Place the Swedish Pig In A Blanket on a plate.
     Spoon a generous amount of the hovmästarsås on the plate.
     Garnish with pickles, capers and an Italian parsley sprig.

     This Swedish Pig In A Blanket really tastes nice.  The Swedish hovmästarsås really tastes nice with the cheddar biscuit flavor and kielbasa. 

Saturday, March 23, 2013

Salmon Filet Cutlet with Sauce Mornay, Indienne Tomato Herb Creme Potato


     This Salmon Filet Cutlet with Sauce Mornay, Duplex Indienne Tomato Herb Creme Potato and Rapini entree was one of many fish specials du jour that I cooked at the Le Cordon Bleu campus Technique Restaurant last autumn.  This classic old fashioned entree was sold to a customer, and a fellow employee snapped a few pictures of it.  The executive chef preferred simple classic presentations, so my fish specials were designed within those guidelines.  This is a good example of a 1980's style, clean looking, clutter free fine dining entree presentation.
    It is not often that a chef school restaurant gets a cook with plenty of experience on the cooking line.  Honestly I had no intention of doing my final six week externship at the school restaurant.  I was working at a historic luxury resort in Death Valley and car reliability problems forced me to work closer to home in Las Vegas.  The deadline was closing in for completing my externship, so I volunteered at the Technique restaurant.  I had fun working there, because I had some freedom to create.  I also was able to bring a few forgotten old recipes back into the limelight. 
     The creme potato in the pictures is a bit difficult to see in detail.  There are two shades of flavored potato.  The yellow color is indienne creme potato (curry creme) and the pastel orange color was a tomato herb flavored creme potato.  The two potatoes were placed in separate pastry bags, and the piped out of one shared star tip.  
     Since mushroom peelings help to flavor a supreme sauce, a peeled fluted portobello mushroom cap is a nice choice of garnish.  A classic mornay sauce is made with a supreme sauce and not a bechamel sauce.  Sauce supreme is a secondary sauce made from a veloute sauce that is thickened with white roux, instead of blonde roux.  For mornay, chicken veloute or white veal veloute is used to make the the supreme sauce.  Whitefish veloute is almost never used to make supreme sauce for mornay.  
     Generally, a sauce is not supposed to be poured over pan fried food, but partially pouring sauce over breaded fish and schnitzel was stylish in the 1980's and 1990's.  Breaded salmon is never thought of as being traditional.  If the salmon is very fresh and it has a mild flavor, then it can be breaded.  Stronger tasting salmon has to be poached, roasted, char grilled or broiled.  High quality northeast coast farm raised salmon is a good choice for this recipe.  Very fresh Alaskan salmon is another good choice, because the Alaskan fishery is well managed.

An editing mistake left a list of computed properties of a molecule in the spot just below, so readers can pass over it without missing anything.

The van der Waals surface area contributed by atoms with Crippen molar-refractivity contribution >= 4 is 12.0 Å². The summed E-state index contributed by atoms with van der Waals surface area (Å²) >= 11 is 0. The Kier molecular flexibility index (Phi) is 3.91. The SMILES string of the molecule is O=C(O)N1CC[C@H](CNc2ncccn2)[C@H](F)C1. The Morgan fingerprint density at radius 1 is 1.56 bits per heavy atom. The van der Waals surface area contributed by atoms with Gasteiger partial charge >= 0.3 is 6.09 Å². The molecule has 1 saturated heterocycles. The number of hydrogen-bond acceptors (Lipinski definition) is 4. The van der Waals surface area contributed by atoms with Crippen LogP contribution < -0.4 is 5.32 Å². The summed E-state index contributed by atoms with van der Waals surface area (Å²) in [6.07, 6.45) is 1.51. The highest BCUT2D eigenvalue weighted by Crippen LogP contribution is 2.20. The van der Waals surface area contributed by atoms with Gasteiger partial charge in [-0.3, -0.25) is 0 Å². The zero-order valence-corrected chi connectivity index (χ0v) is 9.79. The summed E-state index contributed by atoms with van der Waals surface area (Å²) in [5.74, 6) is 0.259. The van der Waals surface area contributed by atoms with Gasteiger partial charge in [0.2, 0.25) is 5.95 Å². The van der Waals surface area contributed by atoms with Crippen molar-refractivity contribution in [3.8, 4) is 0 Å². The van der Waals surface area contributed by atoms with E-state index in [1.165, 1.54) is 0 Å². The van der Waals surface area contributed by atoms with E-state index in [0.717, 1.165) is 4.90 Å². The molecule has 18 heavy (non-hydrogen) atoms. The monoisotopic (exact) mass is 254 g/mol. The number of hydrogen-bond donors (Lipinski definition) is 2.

Chicken Veloute:
     A white roux is used in place of a blonde roux, when making veloute for a sauce suprême.  The roux should not be a light tan blonde color.  
     This recipe makes 3/4 cup to 1 cup of veloute.
     Heat a small sauce pot over medium/medium low heat.
     Add 1 1/3 ounces of unsalted butter.
     Add an equal amount of flour, while stirring with a whisk.
     Constantly stir, till the roux cooks to a pale whitish golden color.
     Add 2 cups of French chicken stock.
     Raise the temperature to medium/medium high heat.
     Whisk the sauce occasionally as it comes to a gentle boil.
     When the sauce comes to a gentle boil, reduce the temperature to low heat.
     Add sea salt and white pepper.
     Add a tied bouquet garni of:
     - Leek
     - Celery
     - 1/2 of a small bay leaf
     - 1 small prig of thyme
     - 2 parsley stalks
     Gently simmer and reduce the sauce for 35 to 40 minutes, so the roux flavor is no longer pasty tasting.  Reduce the sauce, till it becomes a thin sauce consistency.  There should only be about 1 cup of veloute sauce after the reduction is completed.
     Pour the sauce through a fine mesh strainer into a container.
     Add 1 pat of unsalted butter, while whisking.  (Monte au beurre.  This will keep a "skin" from forming on the veloute.)
     Set the veloute aside.

     Supreme Sauce:
     Place 1/2 cup of veloute sauce in a small sauce pot.
     Add 1 peeled trimmed sliced mushroom.
     Add 1/3 cup to 1/2 cup of creme fraiche.  
     Note:  Modern creme fraiche is a mixture of 50% sour cream and 50% cream.  Only add enough creme fraiche to turn the veloute into a white color. 
     Place the pot over low heat.
     After the sauce heats, simmer the sauce for 10 minutes.
     Whisk the sauce, till it becomes smooth.
     Pour the sauce through a fine mesh strainer into a container or second sauce pot.  Keep the sauce warm over very low heat for immediate use. 

     Mornay Sauce:
     Place 1/2 cup of dry white wine in a sauce pot over medium heat.
     Bring the wine to a gentle boil.
     Reduce the temperature to medium low heat.  
     Add 3/4 cup of the sauce supreme.
     Simmer and reduce the sauce, till it becomes a very thin sauce consistency.
     Add 2 1/2 tablespoons of grated gruyere or emmentaler (swiss cheese), while stirring.
     Stir till the cheese melts into the sauce.
     Reduce the temperature to low heat.
     Simmer and reduce the sauce, till it becomes a thin sauce consistency.